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Taiga

Taiga

Taiga is a generic term for a type of conifer-dominated boreal forest found in northern environments. The word was first used to describe dense forests of spruce (especially Picea abies ) in northern Russia. It has been extended to refer to boreal forests of similar structure in North America but dominated by other conifer species (especially Picea mariana and Picea glauca ). Broad-leafed tree species are uncommon in taiga, although species of poplar (Populus spp.) and birch (Betula spp.) are present. Taiga environments are characterized by cool and short growing seasons. Plant roots can only exploit a superficial layer of seasonally thawed ground, the active layer, situated above permanently frozen substrate, or permafrost .

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Taiga

Taiga


The taiga is a geographical region characterized by dense, coniferous (evergreen) forests broken up by bodies of water. With its long, cold winters and low light, the taiga does not support a wide variety of species. However, the taiga covers a larger area than any other type of forest in the world.

The name taiga comes from a Russian word used to describe the evergreen forest of Siberia. It is also called a boreal forest and is taken from the word boreas meaning north wind. The taiga is always subject to the north wind because it is located only in the northern latitudes of the Northern Hemisphere, from Alaska, through Canada, across Eurasia, to Siberia where the largest tracts of taiga are located. At a similar latitude in the Southern Hemisphere, the land is too narrow, and therefore influenced by the ocean, to support a taiga-like environment.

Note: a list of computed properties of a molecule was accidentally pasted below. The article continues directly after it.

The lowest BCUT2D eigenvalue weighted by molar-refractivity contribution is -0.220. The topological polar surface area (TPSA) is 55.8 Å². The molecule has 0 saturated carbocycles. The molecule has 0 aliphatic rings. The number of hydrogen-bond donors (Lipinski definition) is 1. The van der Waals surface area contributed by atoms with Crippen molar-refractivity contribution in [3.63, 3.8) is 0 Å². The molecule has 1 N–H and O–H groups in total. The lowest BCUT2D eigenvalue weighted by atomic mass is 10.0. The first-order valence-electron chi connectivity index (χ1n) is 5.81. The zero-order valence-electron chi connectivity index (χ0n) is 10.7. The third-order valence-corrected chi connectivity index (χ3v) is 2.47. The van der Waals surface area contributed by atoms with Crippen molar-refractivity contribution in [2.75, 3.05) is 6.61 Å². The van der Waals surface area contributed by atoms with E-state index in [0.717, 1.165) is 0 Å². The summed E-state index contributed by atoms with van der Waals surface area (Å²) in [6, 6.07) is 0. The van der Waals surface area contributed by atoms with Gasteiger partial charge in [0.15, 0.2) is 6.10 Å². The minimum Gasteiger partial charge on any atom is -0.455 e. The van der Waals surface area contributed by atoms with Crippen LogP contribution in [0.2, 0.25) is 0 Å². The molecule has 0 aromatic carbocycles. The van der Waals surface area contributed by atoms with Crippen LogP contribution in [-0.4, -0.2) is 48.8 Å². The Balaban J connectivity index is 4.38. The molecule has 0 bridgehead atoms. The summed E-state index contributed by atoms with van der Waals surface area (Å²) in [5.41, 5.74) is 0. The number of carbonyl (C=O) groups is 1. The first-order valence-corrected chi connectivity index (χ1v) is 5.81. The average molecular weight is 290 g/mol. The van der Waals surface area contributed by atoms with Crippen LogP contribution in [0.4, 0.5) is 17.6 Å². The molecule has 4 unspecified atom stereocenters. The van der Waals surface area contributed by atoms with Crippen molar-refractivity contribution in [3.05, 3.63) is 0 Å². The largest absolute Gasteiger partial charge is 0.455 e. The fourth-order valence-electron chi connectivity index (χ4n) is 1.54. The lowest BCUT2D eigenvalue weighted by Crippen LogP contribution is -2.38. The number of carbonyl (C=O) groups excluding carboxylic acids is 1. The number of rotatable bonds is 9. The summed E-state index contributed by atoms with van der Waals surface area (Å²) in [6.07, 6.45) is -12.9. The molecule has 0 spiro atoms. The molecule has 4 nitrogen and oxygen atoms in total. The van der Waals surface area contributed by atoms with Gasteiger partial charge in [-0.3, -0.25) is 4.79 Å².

PLANT LIFE IN THE TAIGA

A typical taiga forest is cold and dark, and broken up by lakes, rivers, and swamps. The dominant tree is the conifer, an evergreen that reproduces by making cones. The conifer is well-adapted to the taiga. It has branches that slope downward to prevent snow from building up, as well as a pointed shape and flexible trunk to cope with high winds. Growing conditions are harsh, since winters are extremely long. The taiga soil is poor because decomposition (breaking down of waste) takes so long. The soil is also highly acidic and low in minerals. Ground-level vegetation consists mostly of ferns, mosses, and shrubs that have adapted to the short growing season. Because of the slow rate at which things decompose, there are usually dense layers of peat (rotted vegetable matter) in the ever-present bog (wet, spongy ground consisting of decaying plant matter).

ANIMAL LIFE IN THE TAIGA

Animal life in the taiga includes woodland caribou, moose, brown bears, beaver, lynx, and wolves. Most animal life is medium to small-sized, including rodents, rabbits, sable, and mink. Most birds migrate (seasonally move) to warmer climates for the winter. Swarms of biting insects during the summer make the taiga a miserable place for humans and other warm-blooded animals (their internal temperature remains constant despite their environment). Most of the taiga is not well-suited for farming, although it does yield great quantities of lumber and support a fur trade in mink, sable, and ermine, among others.

[See alsoBiome ]